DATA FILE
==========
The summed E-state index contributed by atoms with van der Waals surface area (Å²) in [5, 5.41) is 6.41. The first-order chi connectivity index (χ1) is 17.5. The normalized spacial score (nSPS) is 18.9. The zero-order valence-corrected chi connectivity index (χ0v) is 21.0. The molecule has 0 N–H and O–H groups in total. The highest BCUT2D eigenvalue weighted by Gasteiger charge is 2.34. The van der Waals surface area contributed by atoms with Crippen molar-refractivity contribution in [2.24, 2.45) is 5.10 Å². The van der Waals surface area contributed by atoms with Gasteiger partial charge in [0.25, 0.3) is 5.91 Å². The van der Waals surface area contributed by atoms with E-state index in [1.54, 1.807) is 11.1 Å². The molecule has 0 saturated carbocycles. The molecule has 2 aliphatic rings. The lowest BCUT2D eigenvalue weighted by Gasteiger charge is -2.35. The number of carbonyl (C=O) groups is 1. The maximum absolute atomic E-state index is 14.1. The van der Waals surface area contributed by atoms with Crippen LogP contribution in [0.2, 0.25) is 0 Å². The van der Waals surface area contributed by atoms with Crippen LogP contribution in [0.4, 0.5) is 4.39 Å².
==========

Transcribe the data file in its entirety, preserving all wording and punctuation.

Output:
The summed E-state index contributed by atoms with van der Waals surface area (Å²) in [5, 5.41) is 6.41. The first-order chi connectivity index (χ1) is 17.5. The normalized spacial score (nSPS) is 18.9. The zero-order valence-corrected chi connectivity index (χ0v) is 21.0. The molecule has 0 N–H and O–H groups in total. The highest BCUT2D eigenvalue weighted by Gasteiger charge is 2.34. The van der Waals surface area contributed by atoms with Crippen molar-refractivity contribution in [2.24, 2.45) is 5.10 Å². The van der Waals surface area contributed by atoms with Gasteiger partial charge in [0.25, 0.3) is 5.91 Å². The van der Waals surface area contributed by atoms with E-state index in [1.54, 1.807) is 11.1 Å². The molecule has 0 saturated carbocycles. The molecule has 2 aliphatic rings. The lowest BCUT2D eigenvalue weighted by Gasteiger charge is -2.35. The number of carbonyl (C=O) groups is 1. The maximum absolute atomic E-state index is 14.1. The van der Waals surface area contributed by atoms with Crippen LogP contribution in [0.2, 0.25) is 0 Å². The van der Waals surface area contributed by atoms with Crippen LogP contribution in [0.4, 0.5) is 4.39 Å².